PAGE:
Conservative and libertarian opposition to the appointment of Solicitor General and Supreme Court nominee Elena Kagan has been lackluster at best, and for good reason: President Obama’s choice to fill the seat of retiring Justice John Paul Stevens could be much worse. Indeed, there is some reason to believe that conservatives ought to breathe a collective (pun intended) sigh of relief.
Much of the opposition to General Kagan has been channeled to her treatment of military recruiters while Dean of Harvard Law School. In this regard, Kagan is completely without distinction among her peers. All AALS accredited law schools maintain an anti-discrimination policy that prohibits discrimination on the basis of, among other things, sexual orientation. Schools with such policies have refused to permit employers maintaining employment practices inconsistent with them to recruit on their campuses. The Justice Department, under President Bush, determined this to be a violation of the Solomon Amendment and threatened to remove all government funding from those institutions unwilling to abide by the law. Kagan, like many other law professors around the country, joined in a court challenge to the government’s interpretation.
That challenge suffered a unanimous 9-0 defeat in the Supreme Court, and forced Kagan, like all other law school deans across the nation, to choose between permitting military recruitment on campus or expose her university to the risk of losing millions of dollars in government funding.
The court challenge to the Solomon Amendment said much more about the state of American legal and higher education than it did about Kagan. It is difficult to refute the fact that large public research universities, like the rest of higher education in the United States, are within the capture and control of the left. As a 2005 study (McGinnes, Schwartz, and Tisdell) of political campaign contributions made by law professors has demonstrated, law faculties are overwhelmingly composed of and run by people with political sympathies similar to the ones held by the President and his nominee. The Justice Department’s interpretation of the Solomon Amendment forced university administrators, deans, and faculties to choose between two of the left’s most frequently articulated values, namely, nondiscrimination (over which they hold no demonstrable monopoly) and public funding of everything. When this choice between these values was put to them, we saw which one they held more sacred.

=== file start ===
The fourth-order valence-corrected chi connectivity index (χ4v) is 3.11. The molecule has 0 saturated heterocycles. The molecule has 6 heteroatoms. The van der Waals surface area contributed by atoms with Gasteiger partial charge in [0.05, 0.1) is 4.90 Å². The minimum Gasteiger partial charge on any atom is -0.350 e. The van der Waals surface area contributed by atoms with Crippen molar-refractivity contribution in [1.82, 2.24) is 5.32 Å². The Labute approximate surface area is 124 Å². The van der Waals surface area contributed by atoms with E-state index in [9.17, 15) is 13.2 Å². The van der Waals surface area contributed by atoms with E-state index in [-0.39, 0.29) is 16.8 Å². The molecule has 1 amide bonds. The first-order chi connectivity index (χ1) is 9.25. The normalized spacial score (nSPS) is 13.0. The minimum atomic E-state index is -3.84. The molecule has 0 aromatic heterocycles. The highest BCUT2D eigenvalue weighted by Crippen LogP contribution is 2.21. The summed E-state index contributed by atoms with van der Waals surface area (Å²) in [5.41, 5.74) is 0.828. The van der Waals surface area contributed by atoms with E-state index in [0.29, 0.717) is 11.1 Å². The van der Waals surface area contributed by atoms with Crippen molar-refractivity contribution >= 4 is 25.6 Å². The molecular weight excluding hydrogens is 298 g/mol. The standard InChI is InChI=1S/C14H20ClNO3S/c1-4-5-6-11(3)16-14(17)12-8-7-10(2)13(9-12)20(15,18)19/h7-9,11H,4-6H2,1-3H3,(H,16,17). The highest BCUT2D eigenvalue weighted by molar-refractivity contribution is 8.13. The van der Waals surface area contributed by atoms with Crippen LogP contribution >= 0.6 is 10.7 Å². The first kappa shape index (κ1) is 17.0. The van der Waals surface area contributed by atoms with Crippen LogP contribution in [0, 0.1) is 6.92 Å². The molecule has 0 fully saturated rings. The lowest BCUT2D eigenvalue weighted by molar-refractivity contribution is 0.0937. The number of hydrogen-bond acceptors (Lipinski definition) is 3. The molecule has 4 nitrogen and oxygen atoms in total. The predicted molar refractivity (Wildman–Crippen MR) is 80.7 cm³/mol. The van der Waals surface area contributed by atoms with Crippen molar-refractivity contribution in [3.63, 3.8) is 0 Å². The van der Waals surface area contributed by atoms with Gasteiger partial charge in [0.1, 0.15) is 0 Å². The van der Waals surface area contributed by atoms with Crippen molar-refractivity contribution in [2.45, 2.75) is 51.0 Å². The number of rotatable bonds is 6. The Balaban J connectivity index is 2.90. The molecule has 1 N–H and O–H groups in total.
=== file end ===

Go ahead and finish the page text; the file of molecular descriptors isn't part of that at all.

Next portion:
What does distinguish Kagan, however, is her track record as Dean at Harvard Law School, particularly with respect to the recruitment of conservative faculty. Contrary to popular understanding, law school deans do not hire faculty; law school faculties do. Nevertheless, few law school deans could (or would) boast of surpassing her efforts to introduce a sprinkling of conservative or libertarian scholars to the monolith of the left that is elite legal education. Some conservatives have argued that Kagan should not get credit for her efforts, since Jack Goldsmith, Adrian Vermuele, and John Manning could be hired anywhere. It is true that they should be hired anywhere, but is it really true that they would be?
I do not mean to imply that simply listening to an argument or two from the right qualifies one for the Supreme Court. It does, I think, distinguish General Kagan from many in the legal academy. It also suggests a measure of basic decency and a genuine interest in intellectual exchange that is becoming increasingly scarce. Would Kagan be the choice of a conservative or libertarian president? Of course not. The President is not likely to mimic the preferences of a conservative or libertarian. He is, however, a politician, and (in the wistful revisionist recollections of some at the University of Chicago) a legal academic. It is understandable that the President would admire someone evincing the qualities of both, and in this way, Elena Kagan permits him to replicate himself. Were the President to choose another from the legal academy, we could do far, far worse.
Examples? Don’t ask; I won’t tell.